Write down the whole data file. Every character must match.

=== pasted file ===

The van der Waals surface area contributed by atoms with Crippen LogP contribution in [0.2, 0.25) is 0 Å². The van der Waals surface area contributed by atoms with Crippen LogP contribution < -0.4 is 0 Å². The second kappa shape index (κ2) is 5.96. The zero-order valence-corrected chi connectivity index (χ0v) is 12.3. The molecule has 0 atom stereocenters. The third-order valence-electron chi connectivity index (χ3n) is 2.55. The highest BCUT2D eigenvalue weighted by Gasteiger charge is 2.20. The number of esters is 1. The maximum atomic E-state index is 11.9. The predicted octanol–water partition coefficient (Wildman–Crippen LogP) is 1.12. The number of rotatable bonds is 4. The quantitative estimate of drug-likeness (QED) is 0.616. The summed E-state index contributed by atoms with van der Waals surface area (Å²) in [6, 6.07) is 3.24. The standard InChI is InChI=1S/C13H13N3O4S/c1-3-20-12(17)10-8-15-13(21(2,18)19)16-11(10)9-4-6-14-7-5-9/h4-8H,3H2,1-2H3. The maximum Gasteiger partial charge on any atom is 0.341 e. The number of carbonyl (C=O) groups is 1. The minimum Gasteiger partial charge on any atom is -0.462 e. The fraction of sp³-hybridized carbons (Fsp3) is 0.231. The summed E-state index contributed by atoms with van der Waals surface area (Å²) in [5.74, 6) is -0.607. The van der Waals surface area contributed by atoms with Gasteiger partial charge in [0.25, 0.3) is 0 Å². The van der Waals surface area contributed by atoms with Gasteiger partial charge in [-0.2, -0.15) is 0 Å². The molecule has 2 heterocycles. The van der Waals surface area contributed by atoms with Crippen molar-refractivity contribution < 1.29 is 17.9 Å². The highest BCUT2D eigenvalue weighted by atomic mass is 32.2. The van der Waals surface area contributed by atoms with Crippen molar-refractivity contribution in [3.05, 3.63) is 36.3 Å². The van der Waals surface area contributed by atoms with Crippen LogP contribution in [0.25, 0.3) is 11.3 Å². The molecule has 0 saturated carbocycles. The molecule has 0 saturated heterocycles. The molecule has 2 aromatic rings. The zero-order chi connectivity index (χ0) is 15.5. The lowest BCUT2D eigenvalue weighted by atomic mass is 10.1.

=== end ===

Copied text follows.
The van der Waals surface area contributed by atoms with Crippen LogP contribution in [0.2, 0.25) is 0 Å². The van der Waals surface area contributed by atoms with Crippen LogP contribution < -0.4 is 0 Å². The second kappa shape index (κ2) is 5.96. The zero-order valence-corrected chi connectivity index (χ0v) is 12.3. The molecule has 0 atom stereocenters. The third-order valence-electron chi connectivity index (χ3n) is 2.55. The highest BCUT2D eigenvalue weighted by Gasteiger charge is 2.20. The number of esters is 1. The maximum atomic E-state index is 11.9. The predicted octanol–water partition coefficient (Wildman–Crippen LogP) is 1.12. The number of rotatable bonds is 4. The quantitative estimate of drug-likeness (QED) is 0.616. The summed E-state index contributed by atoms with van der Waals surface area (Å²) in [6, 6.07) is 3.24. The standard InChI is InChI=1S/C13H13N3O4S/c1-3-20-12(17)10-8-15-13(21(2,18)19)16-11(10)9-4-6-14-7-5-9/h4-8H,3H2,1-2H3. The maximum Gasteiger partial charge on any atom is 0.341 e. The number of carbonyl (C=O) groups is 1. The minimum Gasteiger partial charge on any atom is -0.462 e. The fraction of sp³-hybridized carbons (Fsp3) is 0.231. The summed E-state index contributed by atoms with van der Waals surface area (Å²) in [5.74, 6) is -0.607. The van der Waals surface area contributed by atoms with Gasteiger partial charge in [0.25, 0.3) is 0 Å². The van der Waals surface area contributed by atoms with Gasteiger partial charge in [-0.2, -0.15) is 0 Å². The molecule has 2 heterocycles. The van der Waals surface area contributed by atoms with Crippen molar-refractivity contribution < 1.29 is 17.9 Å². The highest BCUT2D eigenvalue weighted by atomic mass is 32.2. The van der Waals surface area contributed by atoms with Crippen molar-refractivity contribution in [3.05, 3.63) is 36.3 Å². The van der Waals surface area contributed by atoms with Crippen LogP contribution in [0.25, 0.3) is 11.3 Å². The molecule has 0 saturated carbocycles. The molecule has 0 saturated heterocycles. The molecule has 2 aromatic rings. The zero-order chi connectivity index (χ0) is 15.5. The lowest BCUT2D eigenvalue weighted by atomic mass is 10.1.